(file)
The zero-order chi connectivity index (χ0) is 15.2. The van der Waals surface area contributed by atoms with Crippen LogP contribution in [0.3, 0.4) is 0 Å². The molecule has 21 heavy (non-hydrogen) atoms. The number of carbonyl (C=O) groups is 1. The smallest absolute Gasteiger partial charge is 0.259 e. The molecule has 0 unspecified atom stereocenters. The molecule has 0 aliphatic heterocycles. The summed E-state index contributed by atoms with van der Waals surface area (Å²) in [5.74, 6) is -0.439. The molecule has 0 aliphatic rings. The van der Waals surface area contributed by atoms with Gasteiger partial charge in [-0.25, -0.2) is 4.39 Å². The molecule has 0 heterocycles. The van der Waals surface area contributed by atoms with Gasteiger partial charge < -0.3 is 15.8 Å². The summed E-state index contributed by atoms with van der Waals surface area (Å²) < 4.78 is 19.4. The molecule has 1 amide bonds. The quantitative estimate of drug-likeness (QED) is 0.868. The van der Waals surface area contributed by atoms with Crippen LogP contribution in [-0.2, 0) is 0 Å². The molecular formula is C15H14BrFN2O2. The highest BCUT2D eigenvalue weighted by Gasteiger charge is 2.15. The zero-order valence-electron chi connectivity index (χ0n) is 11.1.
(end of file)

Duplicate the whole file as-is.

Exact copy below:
The zero-order chi connectivity index (χ0) is 15.2. The van der Waals surface area contributed by atoms with Crippen LogP contribution in [0.3, 0.4) is 0 Å². The molecule has 21 heavy (non-hydrogen) atoms. The number of carbonyl (C=O) groups is 1. The smallest absolute Gasteiger partial charge is 0.259 e. The molecule has 0 unspecified atom stereocenters. The molecule has 0 aliphatic heterocycles. The summed E-state index contributed by atoms with van der Waals surface area (Å²) in [5.74, 6) is -0.439. The molecule has 0 aliphatic rings. The van der Waals surface area contributed by atoms with Gasteiger partial charge in [-0.25, -0.2) is 4.39 Å². The molecule has 0 heterocycles. The van der Waals surface area contributed by atoms with Gasteiger partial charge < -0.3 is 15.8 Å². The summed E-state index contributed by atoms with van der Waals surface area (Å²) < 4.78 is 19.4. The molecule has 1 amide bonds. The quantitative estimate of drug-likeness (QED) is 0.868. The van der Waals surface area contributed by atoms with Crippen LogP contribution in [-0.2, 0) is 0 Å². The molecular formula is C15H14BrFN2O2. The highest BCUT2D eigenvalue weighted by Gasteiger charge is 2.15. The zero-order valence-electron chi connectivity index (χ0n) is 11.1.